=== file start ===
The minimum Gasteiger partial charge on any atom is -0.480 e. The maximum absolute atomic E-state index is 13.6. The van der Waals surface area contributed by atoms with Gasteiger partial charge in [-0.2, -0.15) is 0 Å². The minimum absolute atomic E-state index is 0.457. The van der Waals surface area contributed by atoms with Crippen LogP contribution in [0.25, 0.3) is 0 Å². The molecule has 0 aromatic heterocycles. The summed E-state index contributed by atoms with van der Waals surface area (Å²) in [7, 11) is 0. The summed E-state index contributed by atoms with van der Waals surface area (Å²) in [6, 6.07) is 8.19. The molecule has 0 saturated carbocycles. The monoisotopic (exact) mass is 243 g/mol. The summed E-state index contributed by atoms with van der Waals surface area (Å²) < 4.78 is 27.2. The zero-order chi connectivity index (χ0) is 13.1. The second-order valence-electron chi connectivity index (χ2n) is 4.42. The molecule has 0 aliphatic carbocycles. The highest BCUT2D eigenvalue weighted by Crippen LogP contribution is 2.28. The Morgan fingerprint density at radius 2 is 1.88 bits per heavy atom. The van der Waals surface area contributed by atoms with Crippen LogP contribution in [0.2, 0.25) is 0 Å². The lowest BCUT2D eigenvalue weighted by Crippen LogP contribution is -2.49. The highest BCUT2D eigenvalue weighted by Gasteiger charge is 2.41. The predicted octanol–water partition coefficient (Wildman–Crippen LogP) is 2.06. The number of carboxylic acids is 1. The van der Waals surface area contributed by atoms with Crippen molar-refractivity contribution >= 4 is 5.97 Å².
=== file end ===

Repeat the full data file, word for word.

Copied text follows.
The minimum Gasteiger partial charge on any atom is -0.480 e. The maximum absolute atomic E-state index is 13.6. The van der Waals surface area contributed by atoms with Gasteiger partial charge in [-0.2, -0.15) is 0 Å². The minimum absolute atomic E-state index is 0.457. The van der Waals surface area contributed by atoms with Crippen LogP contribution in [0.25, 0.3) is 0 Å². The molecule has 0 aromatic heterocycles. The summed E-state index contributed by atoms with van der Waals surface area (Å²) in [7, 11) is 0. The summed E-state index contributed by atoms with van der Waals surface area (Å²) in [6, 6.07) is 8.19. The molecule has 0 saturated carbocycles. The monoisotopic (exact) mass is 243 g/mol. The summed E-state index contributed by atoms with van der Waals surface area (Å²) < 4.78 is 27.2. The zero-order chi connectivity index (χ0) is 13.1. The second-order valence-electron chi connectivity index (χ2n) is 4.42. The molecule has 0 aliphatic carbocycles. The highest BCUT2D eigenvalue weighted by Crippen LogP contribution is 2.28. The Morgan fingerprint density at radius 2 is 1.88 bits per heavy atom. The van der Waals surface area contributed by atoms with Crippen LogP contribution in [0.2, 0.25) is 0 Å². The lowest BCUT2D eigenvalue weighted by Crippen LogP contribution is -2.49. The highest BCUT2D eigenvalue weighted by Gasteiger charge is 2.41. The predicted octanol–water partition coefficient (Wildman–Crippen LogP) is 2.06. The number of carboxylic acids is 1. The van der Waals surface area contributed by atoms with Crippen molar-refractivity contribution >= 4 is 5.97 Å².